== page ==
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Country life

Commentary | The ninth column of a twelve part series on "the next conservatism"

In my next two columns, I intend to write about two places the next conservatism needs to consider: the countryside and cities. Perhaps because most conservatives, including myself, live in suburbs, we don't think about rural life or cities very often. But there are good reasons why the next conservatism should think about both.

Earlier generations of conservatives were agrarians. They thought that life on a family farm was a good life for many people. It built strong families and communities, communities where faith and morals could flourish. I believe that is still true, and I therefore think that bringing back the family farm as a viable way of life should be an important part of the next conservatism.

Some people may object that such a program is simply not possible. The family farm cannot be made economically viable in today's world. I am not certain on that point. I do know that most of the billions we spend each year for agricultural subsidies go to support big agribusiness, not family farms. What if we changed that? What if instead of subsidizing factory farming, we provided financial support for people who were trying to start new family farms? Such support should not go on forever, but if it were in the form of a revolving fund, it could help them get started.

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This is also a situation where we, as conservatives, need to learn from others. One place to start is with the Amish. The Amish are cultural conservatives. They live according to the beliefs most conservatives espouse: Christian faith, strong families, close-knit communities where people depend on each other, communities based on the church.

The Amish are also successful, often prosperous, family farmers. One of my colleagues has a friend who is an Amish farmer. He has a herd of 40 to 50 dairy cows. He recently told my colleague that he will get about $75,000 worth of product from his cows in a good year and buy only about $5000 worth of feed for them. $70,000 is a decent income from 50 cows. Mostly, his cows graze. He is also organic, which means he isn't spending lots of money on pesticides and chemical fertilizers.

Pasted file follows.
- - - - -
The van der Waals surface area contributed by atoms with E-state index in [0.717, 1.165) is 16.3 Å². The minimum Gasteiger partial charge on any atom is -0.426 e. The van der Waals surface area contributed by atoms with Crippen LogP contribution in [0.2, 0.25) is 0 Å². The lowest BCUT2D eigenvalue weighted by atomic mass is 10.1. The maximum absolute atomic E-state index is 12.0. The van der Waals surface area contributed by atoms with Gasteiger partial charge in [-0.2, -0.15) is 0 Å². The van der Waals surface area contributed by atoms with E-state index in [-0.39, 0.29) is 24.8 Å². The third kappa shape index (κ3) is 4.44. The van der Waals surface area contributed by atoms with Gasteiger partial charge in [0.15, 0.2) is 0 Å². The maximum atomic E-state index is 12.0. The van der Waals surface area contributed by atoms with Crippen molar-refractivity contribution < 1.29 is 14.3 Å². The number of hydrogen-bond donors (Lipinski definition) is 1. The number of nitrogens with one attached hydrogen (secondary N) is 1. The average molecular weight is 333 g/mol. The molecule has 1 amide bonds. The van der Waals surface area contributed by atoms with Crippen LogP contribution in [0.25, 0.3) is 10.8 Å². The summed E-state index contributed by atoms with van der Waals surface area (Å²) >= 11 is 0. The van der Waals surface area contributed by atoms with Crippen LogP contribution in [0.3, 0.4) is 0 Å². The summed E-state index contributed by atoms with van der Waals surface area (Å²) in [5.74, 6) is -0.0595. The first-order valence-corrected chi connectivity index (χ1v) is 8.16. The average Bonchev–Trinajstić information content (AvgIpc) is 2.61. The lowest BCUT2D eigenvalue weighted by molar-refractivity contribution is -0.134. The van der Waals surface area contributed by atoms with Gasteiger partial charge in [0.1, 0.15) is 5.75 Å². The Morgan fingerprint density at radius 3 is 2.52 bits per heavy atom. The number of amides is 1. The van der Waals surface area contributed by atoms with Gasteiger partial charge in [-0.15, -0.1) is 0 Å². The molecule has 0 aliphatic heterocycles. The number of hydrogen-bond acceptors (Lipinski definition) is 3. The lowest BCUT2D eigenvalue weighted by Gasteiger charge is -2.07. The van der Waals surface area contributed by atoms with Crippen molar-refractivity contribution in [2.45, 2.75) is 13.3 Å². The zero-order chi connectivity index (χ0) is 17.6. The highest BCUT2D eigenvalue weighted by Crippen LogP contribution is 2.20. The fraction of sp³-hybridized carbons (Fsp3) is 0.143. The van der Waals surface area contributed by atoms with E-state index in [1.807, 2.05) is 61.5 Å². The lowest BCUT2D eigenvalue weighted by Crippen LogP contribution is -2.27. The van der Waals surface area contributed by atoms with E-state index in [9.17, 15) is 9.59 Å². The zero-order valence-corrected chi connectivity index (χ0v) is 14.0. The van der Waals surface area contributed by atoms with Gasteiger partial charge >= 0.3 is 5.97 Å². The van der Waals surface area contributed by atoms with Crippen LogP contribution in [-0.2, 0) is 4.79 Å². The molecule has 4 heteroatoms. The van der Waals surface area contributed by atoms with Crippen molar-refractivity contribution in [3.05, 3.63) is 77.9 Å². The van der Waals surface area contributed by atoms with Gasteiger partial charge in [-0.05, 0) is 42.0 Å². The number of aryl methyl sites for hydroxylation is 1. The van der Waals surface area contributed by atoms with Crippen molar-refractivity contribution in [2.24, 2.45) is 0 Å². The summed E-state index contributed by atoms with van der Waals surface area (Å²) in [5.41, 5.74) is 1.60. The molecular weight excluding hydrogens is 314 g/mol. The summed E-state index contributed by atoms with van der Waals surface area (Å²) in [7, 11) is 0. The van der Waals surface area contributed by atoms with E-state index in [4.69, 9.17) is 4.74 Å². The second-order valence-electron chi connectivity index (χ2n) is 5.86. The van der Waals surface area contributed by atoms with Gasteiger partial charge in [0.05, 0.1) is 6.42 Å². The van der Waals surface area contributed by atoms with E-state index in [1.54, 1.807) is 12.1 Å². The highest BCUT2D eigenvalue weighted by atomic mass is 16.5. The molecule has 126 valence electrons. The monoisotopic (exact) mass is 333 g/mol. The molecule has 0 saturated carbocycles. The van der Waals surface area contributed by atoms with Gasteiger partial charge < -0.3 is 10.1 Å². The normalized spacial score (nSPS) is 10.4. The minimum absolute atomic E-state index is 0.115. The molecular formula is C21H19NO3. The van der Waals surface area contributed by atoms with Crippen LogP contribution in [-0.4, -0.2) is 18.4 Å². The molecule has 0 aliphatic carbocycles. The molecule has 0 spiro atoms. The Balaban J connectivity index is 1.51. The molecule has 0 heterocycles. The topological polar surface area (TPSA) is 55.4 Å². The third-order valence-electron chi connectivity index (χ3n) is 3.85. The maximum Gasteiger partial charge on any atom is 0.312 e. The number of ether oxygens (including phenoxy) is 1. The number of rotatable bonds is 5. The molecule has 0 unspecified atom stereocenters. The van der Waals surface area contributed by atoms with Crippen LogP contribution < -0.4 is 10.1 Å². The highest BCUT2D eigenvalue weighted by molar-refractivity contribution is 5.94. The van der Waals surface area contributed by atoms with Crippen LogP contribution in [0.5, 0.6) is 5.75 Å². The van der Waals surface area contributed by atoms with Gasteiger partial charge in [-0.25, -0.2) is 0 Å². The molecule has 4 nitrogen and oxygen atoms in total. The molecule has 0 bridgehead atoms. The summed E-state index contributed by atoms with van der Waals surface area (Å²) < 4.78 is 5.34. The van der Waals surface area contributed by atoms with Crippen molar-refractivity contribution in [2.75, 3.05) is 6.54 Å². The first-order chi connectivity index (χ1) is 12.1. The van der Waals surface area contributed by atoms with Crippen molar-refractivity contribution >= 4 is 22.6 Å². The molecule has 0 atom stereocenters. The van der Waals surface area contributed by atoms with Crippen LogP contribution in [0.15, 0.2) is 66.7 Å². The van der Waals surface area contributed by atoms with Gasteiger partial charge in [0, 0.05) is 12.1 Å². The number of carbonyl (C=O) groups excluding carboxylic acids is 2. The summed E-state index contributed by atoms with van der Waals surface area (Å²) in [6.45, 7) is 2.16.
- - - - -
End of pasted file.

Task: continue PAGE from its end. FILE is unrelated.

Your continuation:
The next conservatism can also learn from the organic farming movement. Many people, including some conservatives, want organic products and are willing to pay a premium for them. That helps the farmer receive a fair price for his products, one that makes his farm viable. As conservatives, we should not see cheapness as the highest virtue. Russell Kirk wrote, "So America's contribution to the universal 'democratic capitalism' of the future . . . will be just this: cheapness, the cheapest music and the cheapest comic-books and the cheapest morality that can be provided." He might have added the cheapest agricultural products, regardless of what that does to agrarian life. That is not the direction in which the next conservatism should go.

Agrarian life is a whole culture, not just a way to make a living, and we should seek to protect that culture and make it available to more and more families.

A recent article in Farming magazine, "Conversations with the Land" by Jim Van Der Pol, gave insight into that culture:

Recently I sat in a church mourning the passage of another farmer from a world that can ill afford to spare even one. I thought of Leonard's love of farmer talk . . . the telling again of stories connected with people and places in a long and well lived human life . . .

"See," he would tell me after naming all the farmers who have exchanged work together in his circle, "nobody every kept track of who spent how much time doing things for which others. Everyone just figured it would work out. It always did."

Leonard was in his farming and his life a maker of art, a husband to his wife and to his farm, a human creating in the context of Creation itself. . .

Beyond the family farm itself, the next conservatism should seek to make the countryside available to as many Americans as possible. The Mennonites have a wonderful program where they bring inner-city children to their farms for part of their summer school vacations. What a tremendous and health-giving change for kids who have never known anything but asphalt and crime! Many cities and towns now have farmers' markets, where people in the city and the suburbs can buy fresh farm product directly from the farmers. Both the farmers and the city-dwellers benefit.

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